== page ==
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23 January 2016

Under a covering of mica rich sand and sediment there are a surprising number of footprints – in what had been a field near Tucson in Arizona – see http://westerndigs.org/oldest-human-footprints-in-the-southwest-discover… … and they go back 2500 years. They appear to belong to a farming group, adults and children, and even their dogs, and they were perfectly preserved as a result of being covered by a layer of sediment brought down stream by a flash flood (a small creek is situated nearby). C14 samples came up with a date between 2500 and 3000 years ago – in the first millennium BC. Irrigation ditches have been found and little planting depressions.

Staying on a similar theme at www.spiegel.de/international/world/new-sahara-research-the-lakes-of-ouni… … we have an oases with lakes of water bang in the middle of the Sahara desert, a relic of a much bigger lake that existed in what is now northern Chad in the first half of the Holocene. Sediment cores have been extracted from the lake and these are said to go back 10,000 years and show the desertification of the region was gradual – and not rapid. The cores also show emphatically that there was a lot of water in the Sahara over 5000 years ago. A watery oasis still exists – these are the lakes of Ounianga. A vast reservoir of underground fossil water lies beneath the surface and feeds the lakes. If that underground source did not exist the lake would have dried up long ago. See also http://www.archive.aramcoworld.com/issue/201403/last.lakes.of.the.green….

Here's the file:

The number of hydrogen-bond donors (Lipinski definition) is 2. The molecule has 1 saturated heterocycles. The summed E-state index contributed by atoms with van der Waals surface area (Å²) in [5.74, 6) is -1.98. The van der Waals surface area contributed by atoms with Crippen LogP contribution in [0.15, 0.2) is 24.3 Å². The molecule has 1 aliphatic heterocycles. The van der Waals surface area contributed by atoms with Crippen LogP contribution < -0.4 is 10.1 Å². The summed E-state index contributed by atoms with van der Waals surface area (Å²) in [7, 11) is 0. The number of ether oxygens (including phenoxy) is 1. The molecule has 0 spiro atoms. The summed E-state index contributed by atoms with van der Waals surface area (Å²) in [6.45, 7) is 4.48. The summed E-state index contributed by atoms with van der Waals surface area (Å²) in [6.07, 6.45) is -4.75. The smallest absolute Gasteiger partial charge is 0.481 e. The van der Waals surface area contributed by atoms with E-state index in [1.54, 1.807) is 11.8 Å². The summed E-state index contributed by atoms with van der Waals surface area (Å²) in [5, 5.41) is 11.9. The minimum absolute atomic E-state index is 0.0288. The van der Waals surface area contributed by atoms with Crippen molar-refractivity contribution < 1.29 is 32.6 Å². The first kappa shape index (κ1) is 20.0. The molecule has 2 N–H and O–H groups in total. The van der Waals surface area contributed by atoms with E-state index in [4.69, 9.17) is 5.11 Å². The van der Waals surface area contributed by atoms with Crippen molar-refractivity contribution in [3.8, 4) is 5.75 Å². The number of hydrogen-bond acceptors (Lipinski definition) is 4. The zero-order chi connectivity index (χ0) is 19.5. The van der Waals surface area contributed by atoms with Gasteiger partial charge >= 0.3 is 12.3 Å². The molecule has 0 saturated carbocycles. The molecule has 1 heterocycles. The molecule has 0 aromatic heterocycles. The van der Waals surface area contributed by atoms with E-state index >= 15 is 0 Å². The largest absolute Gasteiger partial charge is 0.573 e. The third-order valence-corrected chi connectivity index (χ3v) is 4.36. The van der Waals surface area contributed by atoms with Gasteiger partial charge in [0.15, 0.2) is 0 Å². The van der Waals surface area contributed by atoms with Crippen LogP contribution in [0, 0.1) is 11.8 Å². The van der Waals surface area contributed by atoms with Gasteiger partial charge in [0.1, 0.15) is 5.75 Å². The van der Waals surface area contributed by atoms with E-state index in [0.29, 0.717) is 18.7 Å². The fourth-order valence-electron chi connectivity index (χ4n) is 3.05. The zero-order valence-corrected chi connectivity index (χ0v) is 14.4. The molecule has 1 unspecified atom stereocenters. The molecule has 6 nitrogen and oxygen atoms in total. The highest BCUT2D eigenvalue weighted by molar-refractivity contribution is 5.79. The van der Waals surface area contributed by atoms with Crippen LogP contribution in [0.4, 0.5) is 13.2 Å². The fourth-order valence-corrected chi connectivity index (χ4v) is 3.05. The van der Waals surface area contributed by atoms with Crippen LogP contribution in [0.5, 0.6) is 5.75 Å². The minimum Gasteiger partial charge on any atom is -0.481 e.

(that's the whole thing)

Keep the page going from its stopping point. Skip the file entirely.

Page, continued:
This link is also about the oases of northern Chad and this time Stefan Kropelin in accompanied by Peter de Menocal, a palaeo-climate scientist of note. His idea was that the monsoon track shifted and the Sahara turned into desert relatively quickly. Kropelin thinks it took a long time. Take your pick. Apparently, we are told there may have been hundreds of wet phases of climate in the Sahara, and equally hundreds of dry phases of climate. That is the theory. Obviously, a lot of work to be done on what was going on in the Sahara prior to Holocene.

(the last link doesn't appear to work. Instead, go to http://aramcoworld.com and click on the menu and then click on archive. Then choose the journal of choice. In this case it is 2014 issue 3. Once into that click on and it will be the third article to appear. Worth playing around with for a while – interesting site too).

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